Introduction: A persistent left superior vena cava is found in 0.3-0.5% of the general population and in up to 10% of patients with a congenital cardiac anomaly. It is the most common thoracic venous anomaly and is usually asymptomatic. Being familiar with such anomaly could help clinicians avoid complications during placement of central lines, Swan-Ganz catheters, PICC lines, dialysis catheters, defibrillators, and pacemakers. Case presentation: We describe a case of persistent left superior vena cava that was noted after placement of a central line. Mr JJ is a 41 year old African American man who was hospitalized for evaluation and management of alcoholic necrotizing pancreatitis. He required multiple central lines placements. He was noted to have a persistent left superior vena cava that was not recognized initially and thus lead to an unnecessary extra central line placement. Discussion: This anatomic variant may pose iatrogenic risks if it is not recognized by the clinician. A central catheter that tracks down the left mediastinal border may also be in the descending aorta, internal thoracic vein, superior intercostal vein, pericardiophrenic vein, pleura, pericardium, or mediastinum. Conclusion: Our case is significant because the patient had two extra central venous catheter placements. This case strongly demonstrates the importance of knowing the thoracic venous anomalies. © 2010 Elsevier Ltd.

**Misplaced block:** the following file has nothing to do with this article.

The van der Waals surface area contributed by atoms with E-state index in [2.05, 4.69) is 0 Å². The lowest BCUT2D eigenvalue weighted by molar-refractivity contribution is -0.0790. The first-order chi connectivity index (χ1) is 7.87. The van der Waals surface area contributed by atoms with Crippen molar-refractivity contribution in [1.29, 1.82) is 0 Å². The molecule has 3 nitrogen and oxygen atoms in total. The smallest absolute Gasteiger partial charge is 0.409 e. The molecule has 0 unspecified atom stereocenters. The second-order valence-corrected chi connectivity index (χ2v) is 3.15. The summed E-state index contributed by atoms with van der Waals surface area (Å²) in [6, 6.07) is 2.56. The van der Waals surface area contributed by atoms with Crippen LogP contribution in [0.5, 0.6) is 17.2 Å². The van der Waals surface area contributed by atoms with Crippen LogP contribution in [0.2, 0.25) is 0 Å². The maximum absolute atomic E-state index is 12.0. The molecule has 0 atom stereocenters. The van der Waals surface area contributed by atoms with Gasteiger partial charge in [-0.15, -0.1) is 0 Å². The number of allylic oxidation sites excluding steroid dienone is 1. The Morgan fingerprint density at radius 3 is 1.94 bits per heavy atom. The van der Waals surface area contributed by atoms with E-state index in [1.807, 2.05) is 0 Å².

Fares, W. H., Birchard, K. R., & Yankaskas, J. R. (2011). Persistent left superior vena cava identified during central line placement: A case report. Respiratory Medicine CME, 4(3), 141–143. https://doi.org/10.1016/j.rmedc.2010.11.003